We Need to Have Faith in the Government’s Sums

The Australian

By Graham Bradley
President, Business Council of Australia

The recent federal budget should be applauded on two counts: for its first steps towards spending restraint and for its investment in productive capacity, especially skills development, which will help us take full benefit from our lucky position as a major supplier to developing Asia.

These are two modest steps towards a more resilient national economy.

The challenge for the government is to build community support for the more comprehensive suite of economic reforms needed to secure Australia’s long-term prosperity when the China-driven commodity boom begins to wane.

Julia Gillard has highlighted the need for a commitment to further reform, and called for leadership from all sections of the community. The Prime Minister is right to do so. Now is the time for longer-term thinking on where our economy needs to head to afford us the quality of life and economic security we wish for beyond the China boom.

The path back to surplus depends mainly on a rebound in resource sector-driven tax collections but the government is also committed to capping its spending growth to 2 per cent in real terms. This restraint must remain as the centrepiece of future budgets until we begin to pay down the national credit card.

The budget makes it clear, however, that meeting the spending cap will become progressively more difficult, as our ageing population puts pressure on health spending and pensions. Achieving the target in the longer term will require a substantial program of structural reforms.

The budget has taken modest first steps to shore up the sustainability of the welfare payments system by pausing the indexation of family payment income thresholds, tightening eligibility requirements for single-parent payments and requiring more rigorous assessments for the disability support pension. These are welcome and necessary decisions and the government deserves credit for them.

Also, the changes made to income tests to improve incentives for people to make the transition from welfare into paid employment were overdue but critically important to increase workforce participation.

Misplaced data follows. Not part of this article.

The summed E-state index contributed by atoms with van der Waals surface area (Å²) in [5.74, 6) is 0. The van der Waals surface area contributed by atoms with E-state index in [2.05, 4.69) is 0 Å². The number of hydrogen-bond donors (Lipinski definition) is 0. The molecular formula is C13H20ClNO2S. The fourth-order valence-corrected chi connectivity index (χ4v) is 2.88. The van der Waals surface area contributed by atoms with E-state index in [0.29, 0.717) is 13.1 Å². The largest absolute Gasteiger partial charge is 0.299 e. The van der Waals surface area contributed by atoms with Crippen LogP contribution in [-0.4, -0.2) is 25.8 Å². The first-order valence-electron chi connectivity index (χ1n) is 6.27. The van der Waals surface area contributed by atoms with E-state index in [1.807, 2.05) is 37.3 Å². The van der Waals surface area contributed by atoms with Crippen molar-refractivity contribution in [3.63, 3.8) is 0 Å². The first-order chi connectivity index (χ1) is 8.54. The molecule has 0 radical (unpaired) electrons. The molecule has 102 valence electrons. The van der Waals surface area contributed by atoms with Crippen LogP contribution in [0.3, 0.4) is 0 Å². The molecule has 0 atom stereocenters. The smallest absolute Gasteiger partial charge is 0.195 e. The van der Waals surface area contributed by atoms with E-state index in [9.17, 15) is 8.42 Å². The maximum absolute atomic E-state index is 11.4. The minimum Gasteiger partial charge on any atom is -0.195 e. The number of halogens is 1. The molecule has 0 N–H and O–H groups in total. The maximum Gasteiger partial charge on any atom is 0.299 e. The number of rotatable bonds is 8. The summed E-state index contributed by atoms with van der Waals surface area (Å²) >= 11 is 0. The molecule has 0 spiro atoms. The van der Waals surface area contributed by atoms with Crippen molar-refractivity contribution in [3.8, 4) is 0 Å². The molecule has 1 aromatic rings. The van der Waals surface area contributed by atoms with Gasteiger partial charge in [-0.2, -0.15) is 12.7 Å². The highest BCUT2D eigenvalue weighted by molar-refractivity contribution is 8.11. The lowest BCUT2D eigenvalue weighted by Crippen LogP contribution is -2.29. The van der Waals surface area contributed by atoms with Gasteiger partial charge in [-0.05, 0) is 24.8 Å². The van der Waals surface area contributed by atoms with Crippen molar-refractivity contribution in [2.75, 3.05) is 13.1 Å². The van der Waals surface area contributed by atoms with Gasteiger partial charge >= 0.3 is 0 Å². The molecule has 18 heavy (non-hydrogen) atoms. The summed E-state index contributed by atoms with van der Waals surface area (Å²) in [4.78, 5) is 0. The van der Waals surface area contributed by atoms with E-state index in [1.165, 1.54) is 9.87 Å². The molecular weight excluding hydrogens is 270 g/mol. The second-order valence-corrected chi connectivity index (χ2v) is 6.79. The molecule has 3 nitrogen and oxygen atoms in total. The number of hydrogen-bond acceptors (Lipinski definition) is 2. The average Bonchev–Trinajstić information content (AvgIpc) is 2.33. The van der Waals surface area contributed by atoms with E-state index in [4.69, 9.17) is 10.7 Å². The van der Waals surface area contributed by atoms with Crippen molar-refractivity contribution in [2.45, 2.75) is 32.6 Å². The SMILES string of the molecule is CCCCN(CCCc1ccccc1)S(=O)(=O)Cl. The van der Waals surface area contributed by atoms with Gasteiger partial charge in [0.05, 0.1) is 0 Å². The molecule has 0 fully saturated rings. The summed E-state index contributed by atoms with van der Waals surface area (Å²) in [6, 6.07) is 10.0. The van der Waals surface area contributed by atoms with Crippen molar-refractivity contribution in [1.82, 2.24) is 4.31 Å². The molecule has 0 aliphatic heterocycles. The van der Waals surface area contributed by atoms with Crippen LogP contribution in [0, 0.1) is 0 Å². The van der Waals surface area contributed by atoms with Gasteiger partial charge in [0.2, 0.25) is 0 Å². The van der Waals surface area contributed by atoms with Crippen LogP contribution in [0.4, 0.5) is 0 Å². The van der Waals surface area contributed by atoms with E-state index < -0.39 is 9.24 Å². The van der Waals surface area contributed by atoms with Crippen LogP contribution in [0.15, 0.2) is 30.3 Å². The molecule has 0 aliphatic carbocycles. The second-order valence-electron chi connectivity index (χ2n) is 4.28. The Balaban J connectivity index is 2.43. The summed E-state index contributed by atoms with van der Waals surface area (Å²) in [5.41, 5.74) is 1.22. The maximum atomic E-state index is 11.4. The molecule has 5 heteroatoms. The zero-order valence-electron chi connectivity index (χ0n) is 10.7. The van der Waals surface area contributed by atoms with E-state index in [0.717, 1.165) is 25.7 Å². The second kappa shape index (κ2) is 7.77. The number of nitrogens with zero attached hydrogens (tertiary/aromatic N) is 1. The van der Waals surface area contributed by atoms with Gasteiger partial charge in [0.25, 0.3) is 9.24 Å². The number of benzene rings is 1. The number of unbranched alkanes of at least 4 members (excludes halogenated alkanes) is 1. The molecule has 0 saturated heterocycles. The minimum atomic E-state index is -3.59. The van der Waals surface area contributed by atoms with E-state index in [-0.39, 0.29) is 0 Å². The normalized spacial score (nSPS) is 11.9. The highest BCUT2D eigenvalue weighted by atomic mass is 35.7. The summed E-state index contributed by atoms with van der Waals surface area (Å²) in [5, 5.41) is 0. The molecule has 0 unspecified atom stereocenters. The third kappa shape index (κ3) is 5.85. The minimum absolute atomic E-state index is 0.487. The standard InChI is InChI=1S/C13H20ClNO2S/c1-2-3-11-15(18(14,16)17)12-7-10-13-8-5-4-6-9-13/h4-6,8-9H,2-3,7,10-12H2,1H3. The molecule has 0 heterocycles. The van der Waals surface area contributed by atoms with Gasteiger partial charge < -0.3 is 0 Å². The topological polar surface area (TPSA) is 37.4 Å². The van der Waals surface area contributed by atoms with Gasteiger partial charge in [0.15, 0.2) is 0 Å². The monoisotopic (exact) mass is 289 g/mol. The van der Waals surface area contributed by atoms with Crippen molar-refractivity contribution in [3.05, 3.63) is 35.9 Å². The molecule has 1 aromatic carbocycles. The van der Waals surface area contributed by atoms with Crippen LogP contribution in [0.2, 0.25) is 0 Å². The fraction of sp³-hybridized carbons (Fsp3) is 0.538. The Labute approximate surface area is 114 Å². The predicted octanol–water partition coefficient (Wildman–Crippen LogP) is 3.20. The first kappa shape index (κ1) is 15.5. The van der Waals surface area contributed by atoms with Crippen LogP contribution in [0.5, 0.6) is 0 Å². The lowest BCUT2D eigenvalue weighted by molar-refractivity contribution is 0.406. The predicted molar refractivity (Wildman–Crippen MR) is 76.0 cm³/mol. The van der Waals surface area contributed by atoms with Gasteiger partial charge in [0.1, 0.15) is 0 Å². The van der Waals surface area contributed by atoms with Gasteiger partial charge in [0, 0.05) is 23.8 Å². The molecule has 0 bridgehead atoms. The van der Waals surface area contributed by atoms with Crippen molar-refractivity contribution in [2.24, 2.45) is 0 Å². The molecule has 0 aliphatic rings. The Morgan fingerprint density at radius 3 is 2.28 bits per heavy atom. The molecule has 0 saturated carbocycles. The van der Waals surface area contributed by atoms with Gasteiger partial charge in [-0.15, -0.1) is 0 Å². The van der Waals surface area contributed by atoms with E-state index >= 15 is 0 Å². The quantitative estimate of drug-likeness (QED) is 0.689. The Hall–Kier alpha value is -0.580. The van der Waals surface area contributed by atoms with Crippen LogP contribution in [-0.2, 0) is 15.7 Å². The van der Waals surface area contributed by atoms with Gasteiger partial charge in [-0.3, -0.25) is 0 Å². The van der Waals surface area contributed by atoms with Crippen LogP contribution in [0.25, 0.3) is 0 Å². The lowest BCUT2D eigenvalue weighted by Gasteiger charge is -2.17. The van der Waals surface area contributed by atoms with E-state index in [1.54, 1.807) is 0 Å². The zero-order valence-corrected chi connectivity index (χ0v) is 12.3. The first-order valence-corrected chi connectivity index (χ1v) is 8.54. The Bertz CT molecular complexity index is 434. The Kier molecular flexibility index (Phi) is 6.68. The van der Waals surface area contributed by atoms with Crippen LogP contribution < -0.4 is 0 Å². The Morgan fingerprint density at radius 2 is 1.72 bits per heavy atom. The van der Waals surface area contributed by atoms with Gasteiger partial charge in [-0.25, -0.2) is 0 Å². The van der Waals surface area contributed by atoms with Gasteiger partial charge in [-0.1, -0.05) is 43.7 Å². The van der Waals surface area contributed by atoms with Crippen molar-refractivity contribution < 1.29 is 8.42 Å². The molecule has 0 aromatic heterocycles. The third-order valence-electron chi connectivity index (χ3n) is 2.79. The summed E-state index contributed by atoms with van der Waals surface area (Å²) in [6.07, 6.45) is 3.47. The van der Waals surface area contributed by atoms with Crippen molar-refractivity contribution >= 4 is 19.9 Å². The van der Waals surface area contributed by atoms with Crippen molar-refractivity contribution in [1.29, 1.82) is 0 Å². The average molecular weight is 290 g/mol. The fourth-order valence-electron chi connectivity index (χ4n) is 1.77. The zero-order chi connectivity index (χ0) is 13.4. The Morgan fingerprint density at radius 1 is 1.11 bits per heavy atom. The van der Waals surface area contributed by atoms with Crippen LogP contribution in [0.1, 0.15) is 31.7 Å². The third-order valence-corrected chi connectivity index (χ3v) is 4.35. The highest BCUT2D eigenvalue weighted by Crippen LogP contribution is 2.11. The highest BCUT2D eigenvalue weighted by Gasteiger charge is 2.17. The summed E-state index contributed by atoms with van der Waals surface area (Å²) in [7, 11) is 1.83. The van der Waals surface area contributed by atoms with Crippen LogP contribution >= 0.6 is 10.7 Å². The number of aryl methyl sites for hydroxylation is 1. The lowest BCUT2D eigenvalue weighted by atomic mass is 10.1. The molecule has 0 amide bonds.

Reform leadership to ensure Australia can in future afford a genuine safety net and ongoing assistance for families with children will require more such measures to be considered and adopted.

Overall, this year’s budget enhances the government’s fiscal credibility. It should build on that credibility by squaring up to the next suite of major structural reforms, encompassing the taxation system, the functioning of our federation, infrastructure planning and delivery, flexible labour markets and the future of our healthcare system.

In terms of bold economic reform, the Henry tax review provides a good outline of some of the changes Australia needs to make, both to the taxation system itself and to the way it interacts with the welfare system.

We need a tax system that raises sufficient revenue to fund essential services into the future, including an affordable safety net for people in real need.

We also need to enhance the role of the tax system in supporting growth and productivity, and encourage savings to further strengthen self-reliance on our banking system, but also make the tax system much simpler.

In the long run, reform leadership around the tax system, carefully considered and effectively explained, will serve the country better than piecemeal measures. The forthcoming tax forum provides an opportunity for leadership in this area.

The ongoing reform conversation must be wide-ranging and encompass an honest population strategy, openly explained alongside the need for improved planning and infrastructure.

We need to get our federation working better. We need to refocus our healthcare spending on promoting wellness.

We need reduced business regulation and more coherent policies to promote innovation and entrepreneurship.

Any conversation covering future funding pressures must deal with fundamental questions about the rising cost of health and aged care. Do we expect them to be met predominantly from subsidies funded by taxpayers or should there be more focus on co-payments reflecting people’s capacity to contribute to these costs themselves?

Receptiveness to reform ideas will be enhanced if government provides greater transparency around its spending decisions to reassure the broader community, including business, that taxpayers are getting value for money.

It is with this objective in mind that the Business Council of Australia has called on the government to create a permanent, independent commission of budget integrity.

As well as being a good enhancement to policy governance, a strong, independent economic institution of this kind would reinforce public confidence and provide a good foundation for community support for further reform.